Synopsis by Mark Deming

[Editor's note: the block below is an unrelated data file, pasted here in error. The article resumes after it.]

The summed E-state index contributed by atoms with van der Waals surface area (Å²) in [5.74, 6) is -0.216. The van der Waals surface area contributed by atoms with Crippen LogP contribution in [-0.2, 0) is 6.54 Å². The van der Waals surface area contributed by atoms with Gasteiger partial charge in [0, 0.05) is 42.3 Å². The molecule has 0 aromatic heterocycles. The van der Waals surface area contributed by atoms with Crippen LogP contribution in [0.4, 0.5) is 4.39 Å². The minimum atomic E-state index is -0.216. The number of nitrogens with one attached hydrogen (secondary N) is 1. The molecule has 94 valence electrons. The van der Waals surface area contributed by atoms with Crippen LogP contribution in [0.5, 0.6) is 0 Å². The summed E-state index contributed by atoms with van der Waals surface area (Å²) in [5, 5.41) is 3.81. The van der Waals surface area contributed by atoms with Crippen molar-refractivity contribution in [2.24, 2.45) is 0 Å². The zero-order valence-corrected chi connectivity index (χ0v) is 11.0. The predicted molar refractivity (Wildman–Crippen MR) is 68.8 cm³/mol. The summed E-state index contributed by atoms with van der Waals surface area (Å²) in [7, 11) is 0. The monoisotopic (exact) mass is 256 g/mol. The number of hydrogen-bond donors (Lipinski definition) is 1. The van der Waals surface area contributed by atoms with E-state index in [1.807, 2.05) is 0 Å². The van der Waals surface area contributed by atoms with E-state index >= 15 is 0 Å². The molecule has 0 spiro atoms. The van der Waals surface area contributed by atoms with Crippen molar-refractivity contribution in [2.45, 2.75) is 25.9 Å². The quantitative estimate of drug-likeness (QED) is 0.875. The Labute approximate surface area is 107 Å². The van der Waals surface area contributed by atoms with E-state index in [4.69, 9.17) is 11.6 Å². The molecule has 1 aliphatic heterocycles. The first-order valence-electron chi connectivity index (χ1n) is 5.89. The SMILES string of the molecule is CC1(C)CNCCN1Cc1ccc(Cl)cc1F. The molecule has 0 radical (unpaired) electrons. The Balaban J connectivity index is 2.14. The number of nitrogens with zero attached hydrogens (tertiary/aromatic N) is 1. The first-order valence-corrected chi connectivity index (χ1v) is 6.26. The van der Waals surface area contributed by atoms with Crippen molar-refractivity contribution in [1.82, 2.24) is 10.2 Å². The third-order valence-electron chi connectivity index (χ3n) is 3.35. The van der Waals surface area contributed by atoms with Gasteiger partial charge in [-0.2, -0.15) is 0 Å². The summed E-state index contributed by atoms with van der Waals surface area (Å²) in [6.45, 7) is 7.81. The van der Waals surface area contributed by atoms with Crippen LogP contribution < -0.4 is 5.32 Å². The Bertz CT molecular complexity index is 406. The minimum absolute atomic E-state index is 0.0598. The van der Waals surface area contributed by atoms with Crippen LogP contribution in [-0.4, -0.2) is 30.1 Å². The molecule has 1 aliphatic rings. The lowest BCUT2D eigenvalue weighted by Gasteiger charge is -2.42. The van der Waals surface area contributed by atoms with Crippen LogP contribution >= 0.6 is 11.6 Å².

A man who has sought both solace and punishment in faith is confronted by someone whose dilemma is greater than his own in this drama from Russian filmmaker Pavel Lounguine. During World War II, Anatoly (Pyotr Mamaonov) was a sailor in the Soviet Navy, and when his ship was captured by Nazis, Anatoly was given two choices by the German troops -- he could execute the captain of the ship himself and be allowed to live or refuse and be shot alongside him. Anatoly shot his captain, and has been paying penance for his crime from that day forward. After escaping from the Nazis, Anatoly was taken in by the monks at a nearby monastery, and he's been working there ever since, shoveling coal, performing backbreaking physical labor, and living like a hermit. Local reputation has it that Anatoly is a holy man with the power to work miracles and predict the future, but he's not to be approached casually -- Anatoly insists that his patrons turn over all their worldly possessions, no matter how meager, to God's servants before he is willing to intervene. But Anatoly faces a spiritual challenge he's not certain he can handle when an admiral (Yuri Kuznetsov) arrives with his daughter (Viktoria Isakova); he believes she has been possessed by the devil, and that Anatoly is the only one who can save her. Ostrov (aka The Island) received its North American premiere at the 2006 Toronto Film Festival.